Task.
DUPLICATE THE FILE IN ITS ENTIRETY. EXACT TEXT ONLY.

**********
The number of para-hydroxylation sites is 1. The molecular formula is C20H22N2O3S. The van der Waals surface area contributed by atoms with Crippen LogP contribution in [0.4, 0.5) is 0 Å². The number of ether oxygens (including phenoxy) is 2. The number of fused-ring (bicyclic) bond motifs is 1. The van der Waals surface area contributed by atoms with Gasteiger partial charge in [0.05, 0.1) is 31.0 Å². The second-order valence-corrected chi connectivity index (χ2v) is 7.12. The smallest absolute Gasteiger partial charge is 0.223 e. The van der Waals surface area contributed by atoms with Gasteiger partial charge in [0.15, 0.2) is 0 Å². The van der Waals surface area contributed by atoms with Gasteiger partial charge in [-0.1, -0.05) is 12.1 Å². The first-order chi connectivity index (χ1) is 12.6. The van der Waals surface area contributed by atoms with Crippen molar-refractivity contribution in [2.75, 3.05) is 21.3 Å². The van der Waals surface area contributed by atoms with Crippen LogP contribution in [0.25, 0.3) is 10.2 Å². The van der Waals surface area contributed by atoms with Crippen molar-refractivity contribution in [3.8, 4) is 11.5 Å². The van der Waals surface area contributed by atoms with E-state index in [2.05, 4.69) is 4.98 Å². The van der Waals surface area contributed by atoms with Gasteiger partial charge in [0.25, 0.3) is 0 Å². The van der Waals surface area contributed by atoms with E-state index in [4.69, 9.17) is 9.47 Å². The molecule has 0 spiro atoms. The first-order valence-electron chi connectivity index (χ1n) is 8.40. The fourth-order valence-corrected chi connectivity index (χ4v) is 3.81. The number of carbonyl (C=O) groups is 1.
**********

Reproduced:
The number of para-hydroxylation sites is 1. The molecular formula is C20H22N2O3S. The van der Waals surface area contributed by atoms with Crippen LogP contribution in [0.4, 0.5) is 0 Å². The number of ether oxygens (including phenoxy) is 2. The number of fused-ring (bicyclic) bond motifs is 1. The van der Waals surface area contributed by atoms with Gasteiger partial charge in [0.05, 0.1) is 31.0 Å². The second-order valence-corrected chi connectivity index (χ2v) is 7.12. The smallest absolute Gasteiger partial charge is 0.223 e. The van der Waals surface area contributed by atoms with Gasteiger partial charge in [0.15, 0.2) is 0 Å². The van der Waals surface area contributed by atoms with Gasteiger partial charge in [-0.1, -0.05) is 12.1 Å². The first-order chi connectivity index (χ1) is 12.6. The van der Waals surface area contributed by atoms with Crippen molar-refractivity contribution in [2.75, 3.05) is 21.3 Å². The van der Waals surface area contributed by atoms with Crippen LogP contribution in [0.25, 0.3) is 10.2 Å². The van der Waals surface area contributed by atoms with Crippen molar-refractivity contribution in [3.8, 4) is 11.5 Å². The van der Waals surface area contributed by atoms with E-state index in [2.05, 4.69) is 4.98 Å². The van der Waals surface area contributed by atoms with Gasteiger partial charge in [0.25, 0.3) is 0 Å². The van der Waals surface area contributed by atoms with E-state index in [4.69, 9.17) is 9.47 Å². The molecule has 0 spiro atoms. The first-order valence-electron chi connectivity index (χ1n) is 8.40. The fourth-order valence-corrected chi connectivity index (χ4v) is 3.81. The number of carbonyl (C=O) groups is 1.